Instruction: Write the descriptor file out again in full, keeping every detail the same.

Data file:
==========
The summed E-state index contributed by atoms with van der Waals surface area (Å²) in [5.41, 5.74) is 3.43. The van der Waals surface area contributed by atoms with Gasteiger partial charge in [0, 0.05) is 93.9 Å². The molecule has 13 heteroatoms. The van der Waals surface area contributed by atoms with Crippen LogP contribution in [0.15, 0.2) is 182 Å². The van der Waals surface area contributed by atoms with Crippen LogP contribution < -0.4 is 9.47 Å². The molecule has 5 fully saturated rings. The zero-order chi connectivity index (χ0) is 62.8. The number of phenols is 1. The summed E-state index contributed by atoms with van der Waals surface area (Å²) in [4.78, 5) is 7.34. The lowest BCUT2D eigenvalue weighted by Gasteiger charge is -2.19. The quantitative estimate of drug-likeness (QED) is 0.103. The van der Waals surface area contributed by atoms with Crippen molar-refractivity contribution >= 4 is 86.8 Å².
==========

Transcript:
The summed E-state index contributed by atoms with van der Waals surface area (Å²) in [5.41, 5.74) is 3.43. The van der Waals surface area contributed by atoms with Gasteiger partial charge in [0, 0.05) is 93.9 Å². The molecule has 13 heteroatoms. The van der Waals surface area contributed by atoms with Crippen LogP contribution in [0.15, 0.2) is 182 Å². The van der Waals surface area contributed by atoms with Crippen LogP contribution < -0.4 is 9.47 Å². The molecule has 5 fully saturated rings. The zero-order chi connectivity index (χ0) is 62.8. The number of phenols is 1. The summed E-state index contributed by atoms with van der Waals surface area (Å²) in [4.78, 5) is 7.34. The lowest BCUT2D eigenvalue weighted by Gasteiger charge is -2.19. The quantitative estimate of drug-likeness (QED) is 0.103. The van der Waals surface area contributed by atoms with Crippen molar-refractivity contribution >= 4 is 86.8 Å².